cordial


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cor·dial

 (kôr′jəl)
adj.
1.
a. Warm and sincere; friendly: a cordial welcome; very cordial relations.
b. Polite and respectful; formally pleasant: "He shook my hand, but not warmly; he was cordial, but not amiable" (Oliver Sacks).
2. Strongly felt; fervent: a cordial abhorrence of waste.
3. Archaic Invigorating; stimulating. Used especially of a beverage.
n.
1. A liqueur.
2. An invigorating or medicinal drink; a tonic.

[Middle English, of the heart, from Medieval Latin cordiālis, from Latin cor, cord-, heart; see kerd- in Indo-European roots.]

cor·dial′i·ty (-jăl′ĭ-tē, -jē-ăl′-, -dē-ăl′-), cor′dial·ness n.
cor′dial·ly adv.

cordial

(ˈkɔːdɪəl)
adj
1. warm and friendly: a cordial greeting.
2. giving heart; stimulating
n
3. (Brewing) a drink with a fruit base, usually sold in concentrated form and diluted with water before being drunk: lime cordial.
4. (Brewing) another word for liqueur
[C14: from Medieval Latin cordiālis, from Latin cor heart]
ˈcordially adv
ˈcordialness n

cor•dial

(ˈkɔr dʒəl; esp. Brit. -di əl)

adj.
1. courteous and gracious; warm: a cordial reception.
2. invigorating the heart; stimulating.
3. sincere; heartfelt: a cordial dislike.
4. Archaic. of or pertaining to the heart.
n.
5. a strong, sweetened, aromatic alcoholic liquor; liqueur.
6. a stimulating medicine.
[1350–1400; Middle English < Medieval Latin cordiālis= Latin cord-, s. of cor heart + -iālis -ial]
cor′dial•ly, adv.
cor′dial•ness, n.
ThesaurusAntonymsRelated WordsSynonymsLegend:
Noun1.cordial - strong highly flavored sweet liquor usually drunk after a mealcordial - strong highly flavored sweet liquor usually drunk after a meal
alcohol, alcoholic beverage, alcoholic drink, inebriant, intoxicant - a liquor or brew containing alcohol as the active agent; "alcohol (or drink) ruined him"
absinth, absinthe - strong green liqueur flavored with wormwood and anise
amaretto - an Italian almond liqueur
anisette, anisette de Bordeaux - liquorice-flavored usually colorless sweet liqueur made from aniseed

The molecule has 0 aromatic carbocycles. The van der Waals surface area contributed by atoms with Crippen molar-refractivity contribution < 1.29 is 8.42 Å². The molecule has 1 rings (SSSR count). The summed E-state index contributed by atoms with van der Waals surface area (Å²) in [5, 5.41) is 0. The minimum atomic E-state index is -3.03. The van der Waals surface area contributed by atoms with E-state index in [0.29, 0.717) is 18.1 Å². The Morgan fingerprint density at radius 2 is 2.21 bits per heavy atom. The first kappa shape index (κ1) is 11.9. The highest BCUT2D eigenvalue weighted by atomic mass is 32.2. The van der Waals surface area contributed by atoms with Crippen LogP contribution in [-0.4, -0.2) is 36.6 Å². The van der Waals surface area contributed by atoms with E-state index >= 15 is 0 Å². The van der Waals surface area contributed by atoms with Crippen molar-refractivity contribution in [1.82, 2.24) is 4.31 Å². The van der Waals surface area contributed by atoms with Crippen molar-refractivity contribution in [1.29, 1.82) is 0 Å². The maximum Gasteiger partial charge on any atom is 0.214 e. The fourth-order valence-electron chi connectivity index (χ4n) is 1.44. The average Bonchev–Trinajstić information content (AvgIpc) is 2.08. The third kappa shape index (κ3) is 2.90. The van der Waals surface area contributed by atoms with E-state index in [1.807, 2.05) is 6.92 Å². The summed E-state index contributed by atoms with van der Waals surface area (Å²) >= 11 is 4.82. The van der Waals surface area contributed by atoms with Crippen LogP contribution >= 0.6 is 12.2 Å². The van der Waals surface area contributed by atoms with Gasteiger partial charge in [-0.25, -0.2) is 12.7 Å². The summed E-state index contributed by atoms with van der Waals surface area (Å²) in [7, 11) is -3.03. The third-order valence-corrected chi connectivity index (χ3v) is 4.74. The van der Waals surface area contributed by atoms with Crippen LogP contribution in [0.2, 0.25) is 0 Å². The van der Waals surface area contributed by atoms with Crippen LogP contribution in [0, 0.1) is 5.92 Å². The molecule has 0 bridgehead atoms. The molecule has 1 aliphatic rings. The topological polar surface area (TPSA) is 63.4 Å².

benedictine - a French liqueur originally made by Benedictine monks
Chartreuse - aromatic green or yellow liqueur flavored with orange peel and hyssop and peppermint oils; made at monastery near Grenoble, France
coffee liqueur - coffee-flavored liqueur
creme de cacao - sweet liqueur flavored with vanilla and cacao beans
creme de menthe - sweet green or white mint-flavored liqueur
creme de fraise - strawberry-flavored liqueur
Drambuie - a sweet Scotch whisky liqueur
Galliano - golden Italian liqueur flavored with herbs
orange liqueur - liqueur flavored with orange
kummel - liqueur flavored with caraway seed or cumin
maraschino, maraschino liqueur - distilled from fermented juice of bitter wild marasca cherries
pastis - similar to absinthe but containing no wormwood
Pernod - (registered trademark) a liqueur flavored with anise
pousse-cafe - small drink served after dinner (especially several liqueurs poured carefully so as to remain in separate layers)
ratafee, ratafia - sweet liqueur made from wine and brandy flavored with plum or peach or apricot kernels and bitter almonds
sambuca - an Italian liqueur made with elderberries and flavored with licorice
Adj.1.cordial - diffusing warmth and friendlinesscordial - diffusing warmth and friendliness; "an affable smile"; "an amiable gathering"; "cordial relations"; "a cordial greeting"; "a genial host"
friendly - characteristic of or befitting a friend; "friendly advice"; "a friendly neighborhood"; "the only friendly person here"; "a friendly host and hostess"
2.cordial - politely warm and friendly; "a cordial handshake"
warm - psychologically warm; friendly and responsive; "a warm greeting"; "a warm personality"; "warm support"